What is the most significant challenge you've encountered working in the trades?
I think managing client expectations is an ongoing challenge. I’ve experienced clients who literally expect the moon on a stick. The deadlines and budgets can be crazy unrealistic. Time management is key. When making one-off bespoke pieces, everything always takes three times longer than expected. Clients sometimes move the goalposts halfway through a job. That can be a massive spanner in the works. I’ve had to work through the night to meet deadlines before when there have been unexpected set-backs.
Also, for me personally, being quite petite and physically not as strong as some of the other fabricators I’m working alongside can come with it’s challenges. Lifting heavy set pieces, for example, can be really tough. You have to know your limitations and make up for it by being extra good at the other stuff.
Lastly, one of my favourite questions: What advice would you offer to a young person who is interested in getting involved in the trades, or welding more specifically? I'm especially interested to hear your perspective as someone who runs workshops and has likely worked with young people who are interested in the trades!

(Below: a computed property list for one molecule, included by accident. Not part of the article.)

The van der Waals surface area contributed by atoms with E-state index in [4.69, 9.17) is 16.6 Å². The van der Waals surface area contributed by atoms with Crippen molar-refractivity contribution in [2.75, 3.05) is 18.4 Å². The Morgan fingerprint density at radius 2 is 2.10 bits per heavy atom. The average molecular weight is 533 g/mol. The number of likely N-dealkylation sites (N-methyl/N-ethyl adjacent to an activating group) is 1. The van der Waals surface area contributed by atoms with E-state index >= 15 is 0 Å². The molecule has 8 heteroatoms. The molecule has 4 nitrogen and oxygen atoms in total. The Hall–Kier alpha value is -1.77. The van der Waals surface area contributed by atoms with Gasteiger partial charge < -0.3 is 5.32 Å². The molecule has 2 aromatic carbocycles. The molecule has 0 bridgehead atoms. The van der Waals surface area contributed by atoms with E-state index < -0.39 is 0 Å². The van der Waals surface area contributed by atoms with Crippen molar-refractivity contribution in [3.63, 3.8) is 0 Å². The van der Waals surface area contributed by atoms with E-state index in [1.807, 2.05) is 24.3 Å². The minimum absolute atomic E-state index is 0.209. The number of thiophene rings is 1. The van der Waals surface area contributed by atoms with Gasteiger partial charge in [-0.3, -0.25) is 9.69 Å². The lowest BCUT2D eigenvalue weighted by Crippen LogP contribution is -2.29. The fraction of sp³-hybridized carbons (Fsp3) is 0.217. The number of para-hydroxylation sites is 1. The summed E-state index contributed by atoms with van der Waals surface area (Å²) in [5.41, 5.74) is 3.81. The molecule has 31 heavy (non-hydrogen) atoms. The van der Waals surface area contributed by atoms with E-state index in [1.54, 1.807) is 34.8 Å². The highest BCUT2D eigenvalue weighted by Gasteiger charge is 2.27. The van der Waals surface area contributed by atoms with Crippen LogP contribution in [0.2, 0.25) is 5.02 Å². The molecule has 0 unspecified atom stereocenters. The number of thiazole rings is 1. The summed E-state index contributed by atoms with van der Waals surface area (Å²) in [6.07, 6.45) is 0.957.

I’d obviously say come to one of our workshops and try your hand at metalwork first. No, but seriously, find somewhere local to you where you can have a go on the tools and get your hands dirty. Hook up with other metal workers, offer to help out just to get some experience. Have a good attitude and work ethic, show up early, put in a little bit of extra effort, that kind of thing. Also remember to keep a record of everything you do, take photos, it’s important to build up your portfolio, especially if you want to go freelance.
You can find Annie on Instagram @anniechapter